Baby powder is commonly used in almost every household, regardless of whether there is a baby in the house or not. Most women claim that talc-based baby powder softens and rejuvenates their skin.

If you are one of these, you better stop using baby powder.

Why should you do so?

Let’s take Johnson’s baby powder for example. It has shown to increase the risk of developing ovarian cancer by 30%.



Dr Daniel Cramer, an epidemiologist, says that about 10,000 women suffer from ovarian cancer as a direct result from using baby powder regularly.

The shocking fact

Studies conducted by 1982 have shown a strong connection between baby powder and ovarian cancer. The results have shown that women who prefer using talc powder are 300 times more likely to develop cancer.

This research forced the corporation to reveal the shocking facts associated with their product.

Read the labels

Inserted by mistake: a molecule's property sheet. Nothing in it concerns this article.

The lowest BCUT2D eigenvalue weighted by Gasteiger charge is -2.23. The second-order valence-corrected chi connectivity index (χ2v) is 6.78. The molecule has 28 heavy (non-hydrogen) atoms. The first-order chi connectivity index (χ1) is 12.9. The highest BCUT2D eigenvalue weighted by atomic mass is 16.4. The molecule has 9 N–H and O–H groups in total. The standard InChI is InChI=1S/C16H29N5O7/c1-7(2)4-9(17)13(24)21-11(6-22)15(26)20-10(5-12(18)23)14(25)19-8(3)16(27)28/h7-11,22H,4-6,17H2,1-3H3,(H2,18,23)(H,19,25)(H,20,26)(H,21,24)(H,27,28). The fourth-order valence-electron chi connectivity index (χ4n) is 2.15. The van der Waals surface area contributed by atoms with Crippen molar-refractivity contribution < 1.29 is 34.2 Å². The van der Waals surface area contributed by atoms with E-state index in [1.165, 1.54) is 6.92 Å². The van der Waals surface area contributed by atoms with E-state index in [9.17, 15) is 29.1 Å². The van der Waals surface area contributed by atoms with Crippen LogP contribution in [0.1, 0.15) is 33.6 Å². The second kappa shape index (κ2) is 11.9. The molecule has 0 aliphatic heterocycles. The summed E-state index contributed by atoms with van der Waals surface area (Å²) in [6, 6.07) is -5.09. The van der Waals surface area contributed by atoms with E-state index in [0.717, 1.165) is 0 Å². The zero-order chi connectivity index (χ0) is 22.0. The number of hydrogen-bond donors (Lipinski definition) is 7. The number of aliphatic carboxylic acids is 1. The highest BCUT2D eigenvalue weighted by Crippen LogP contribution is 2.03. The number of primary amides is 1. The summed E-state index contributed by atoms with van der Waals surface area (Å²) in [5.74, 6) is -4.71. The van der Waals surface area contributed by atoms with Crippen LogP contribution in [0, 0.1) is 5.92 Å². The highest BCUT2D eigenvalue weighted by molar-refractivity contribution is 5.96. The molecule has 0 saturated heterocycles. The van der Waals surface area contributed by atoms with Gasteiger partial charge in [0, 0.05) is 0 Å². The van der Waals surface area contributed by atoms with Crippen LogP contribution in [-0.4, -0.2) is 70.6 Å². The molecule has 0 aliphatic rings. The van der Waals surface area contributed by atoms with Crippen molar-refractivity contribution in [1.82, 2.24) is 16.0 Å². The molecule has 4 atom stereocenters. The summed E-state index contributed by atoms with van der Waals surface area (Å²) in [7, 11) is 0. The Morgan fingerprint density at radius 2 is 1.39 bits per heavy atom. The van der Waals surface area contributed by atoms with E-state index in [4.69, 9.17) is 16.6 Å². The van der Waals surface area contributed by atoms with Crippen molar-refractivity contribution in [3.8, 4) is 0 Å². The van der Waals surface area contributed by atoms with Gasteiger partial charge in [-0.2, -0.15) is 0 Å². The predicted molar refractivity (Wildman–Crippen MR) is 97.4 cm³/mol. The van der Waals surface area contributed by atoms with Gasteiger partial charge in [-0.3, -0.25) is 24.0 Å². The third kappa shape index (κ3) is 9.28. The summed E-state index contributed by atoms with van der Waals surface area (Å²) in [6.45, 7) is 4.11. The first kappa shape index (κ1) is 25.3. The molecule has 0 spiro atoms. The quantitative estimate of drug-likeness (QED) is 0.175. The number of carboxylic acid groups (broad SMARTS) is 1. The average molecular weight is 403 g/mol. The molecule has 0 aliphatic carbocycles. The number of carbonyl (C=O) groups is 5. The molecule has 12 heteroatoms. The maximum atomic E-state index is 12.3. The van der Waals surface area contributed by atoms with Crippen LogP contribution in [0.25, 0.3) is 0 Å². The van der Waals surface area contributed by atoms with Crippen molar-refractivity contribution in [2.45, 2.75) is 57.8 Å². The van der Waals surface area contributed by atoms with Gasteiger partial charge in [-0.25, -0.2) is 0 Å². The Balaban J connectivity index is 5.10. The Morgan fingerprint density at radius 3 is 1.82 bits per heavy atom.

If you have some baby powder at home, read the label and dump it in the trash can.

Johnson&Johnson warn people to avoid any contact with their eyes and inhalation, but there is nothing about the fact that the ingredients remain on the skin for years and reach the ovaries.

Talc also causes inflammation and creates a perfect environment for cancer cells.

The corporation’s respresentatives admitted that they are aware of the dangers caused by baby powder as found in the study conducted in 1982. They also decided not to warn their costumers of the possible side effects of their baby powder products.

… and that is not all

The only thing that is worse than using baby powder is applying it on your baby. The American Academy of Pediatrics adviced parents not to use baby powder with talc. The mineral becomes airborne and infants can inhale it.



This dries up their mucous membranes and affects breathing, and babies often wheeze. The use of baby powder can also cause pneumonia, but this is another warning that is not added on the warning label.

Why do the facts remain hidden?

It is all about the money. Would you buy a product that could possibly cauce cancer? Most certainly not.

Many lawsuits force the company to change the warning label. A giant “May cause cancer” sticker on the side is a great idea, right? But, that would mean that the company should pull all products from the shelves.

Safe alternatives

Petroleum jelly is the best substitute for babies. It heals baby bottom. Adults can use cornstarch-based baby powder to soften their skin.


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